This Every 28 Hours Plays podcast was recorded May 15, 2021 by Calling Up Justice and edited by Gifted Sounds in 2023. In this project, led by Karina Ithier and Sabina Unni, we recorded four of the Every 28 Hours Plays in 2021 as part of an experiment in audio theater. Inspired by the ever expanding death tolls in Gaza recently Claudia Alick led a quick turnaround publishing process so we could share these important ideas. Thanks to Jesenia for transcribing this episode for accessibility and creating the visual image for this post. We are so grateful to everyone involved in manifesting this recording and sharing it.
This episode includes a reading of Equal Parts by Jake Margolin and a moving conversation with a diverse room of theater practitioners. They called into the digital recording studio from California, Palestine, Texas, Israel, Washington, Minnesota, New York, and Oregon. This minute long play, features verbatim text from Ferguson residents who were helped by Palestinians during the uprising following the extrajudicial killing of Michael Brown by officers of the state. The discussion is around 75 minutes and touches on the Black Lives matter movement, racial and ethnic justice, resisting genocide, the power of theater and how our movements are connected.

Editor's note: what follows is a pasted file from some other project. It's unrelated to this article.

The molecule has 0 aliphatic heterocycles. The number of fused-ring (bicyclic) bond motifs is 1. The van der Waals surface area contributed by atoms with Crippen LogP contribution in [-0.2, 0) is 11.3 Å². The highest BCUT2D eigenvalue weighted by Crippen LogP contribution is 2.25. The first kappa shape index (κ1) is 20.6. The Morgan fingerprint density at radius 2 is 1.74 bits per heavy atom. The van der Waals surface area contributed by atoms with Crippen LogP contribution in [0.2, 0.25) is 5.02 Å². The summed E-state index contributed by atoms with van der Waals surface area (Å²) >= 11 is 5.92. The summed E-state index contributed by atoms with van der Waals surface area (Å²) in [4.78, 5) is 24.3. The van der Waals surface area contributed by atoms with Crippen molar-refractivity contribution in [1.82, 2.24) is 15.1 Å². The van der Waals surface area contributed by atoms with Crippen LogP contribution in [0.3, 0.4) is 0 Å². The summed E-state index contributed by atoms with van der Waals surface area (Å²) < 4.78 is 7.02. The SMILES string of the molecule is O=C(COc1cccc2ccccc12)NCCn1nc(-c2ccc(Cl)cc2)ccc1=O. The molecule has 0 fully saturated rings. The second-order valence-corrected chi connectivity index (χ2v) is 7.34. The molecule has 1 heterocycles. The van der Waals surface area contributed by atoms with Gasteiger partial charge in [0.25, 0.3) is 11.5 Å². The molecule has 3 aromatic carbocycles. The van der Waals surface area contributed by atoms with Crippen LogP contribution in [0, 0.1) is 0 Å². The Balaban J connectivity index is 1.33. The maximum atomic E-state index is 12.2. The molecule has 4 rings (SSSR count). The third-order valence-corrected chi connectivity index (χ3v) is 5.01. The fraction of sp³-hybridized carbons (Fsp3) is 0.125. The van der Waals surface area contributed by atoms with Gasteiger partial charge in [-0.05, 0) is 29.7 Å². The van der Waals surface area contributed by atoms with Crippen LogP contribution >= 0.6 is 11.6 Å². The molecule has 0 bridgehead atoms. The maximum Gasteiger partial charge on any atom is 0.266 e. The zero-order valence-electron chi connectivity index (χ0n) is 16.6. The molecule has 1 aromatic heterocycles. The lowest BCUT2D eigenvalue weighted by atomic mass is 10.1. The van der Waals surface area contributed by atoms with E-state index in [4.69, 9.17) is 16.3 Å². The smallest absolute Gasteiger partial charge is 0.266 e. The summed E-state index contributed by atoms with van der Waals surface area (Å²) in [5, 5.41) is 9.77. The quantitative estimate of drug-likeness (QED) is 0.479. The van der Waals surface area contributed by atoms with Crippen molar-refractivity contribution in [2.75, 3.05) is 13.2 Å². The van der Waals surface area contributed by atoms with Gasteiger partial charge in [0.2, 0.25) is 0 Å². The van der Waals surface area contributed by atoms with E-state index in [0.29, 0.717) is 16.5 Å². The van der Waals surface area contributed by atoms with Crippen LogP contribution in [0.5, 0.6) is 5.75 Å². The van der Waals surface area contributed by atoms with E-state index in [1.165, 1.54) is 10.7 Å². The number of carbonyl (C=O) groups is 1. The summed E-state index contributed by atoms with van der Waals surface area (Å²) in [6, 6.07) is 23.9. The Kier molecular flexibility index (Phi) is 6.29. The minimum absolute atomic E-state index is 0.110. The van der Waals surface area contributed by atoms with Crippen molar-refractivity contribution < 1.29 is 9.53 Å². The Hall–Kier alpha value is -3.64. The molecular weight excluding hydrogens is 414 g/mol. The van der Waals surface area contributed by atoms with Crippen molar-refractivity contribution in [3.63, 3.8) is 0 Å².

This podcast includes recommendations of individuals and institutions made by participants. We have not vetted any institutions or individuals and they are from 2021. We recommend you take advice on specific people or institutions from those most impacted today.
What is The Every 28 Hours Plays?
A study in 2012 found a black person was extrajudicially killed by vigilante, security guard, or the police in the United States. This statistic was immediately contested, and the country is still embroiled with addressing a problem it struggles to acknowledge. Inspired by the conversation we needed to have this project was developed. Currently produced by Claudia Alick and Calling Up Justice, The Every 28 Hours Plays project was originally developed with The Oregon Shakespeare Festival and The One-Minute Play Festival with over one-hundred artistic collaborators across the country.
Collaborators include Tony award-winning artists, nationally respected theater artists, social justice activists, family members directly affected by police violence, politicians, cultural organizers, and law enforcement. The project consists of over seventy short plays that reflect the current civil rights movement, and tools to help your community address these issues, grow empathy, and become healthier. We offer the plays on a Pay What You Can model as part of our philosophy of radical generosity. Visit the website to learn more about thousands of lives touched in collaboration with arts organizations, colleges and universities, and businesses.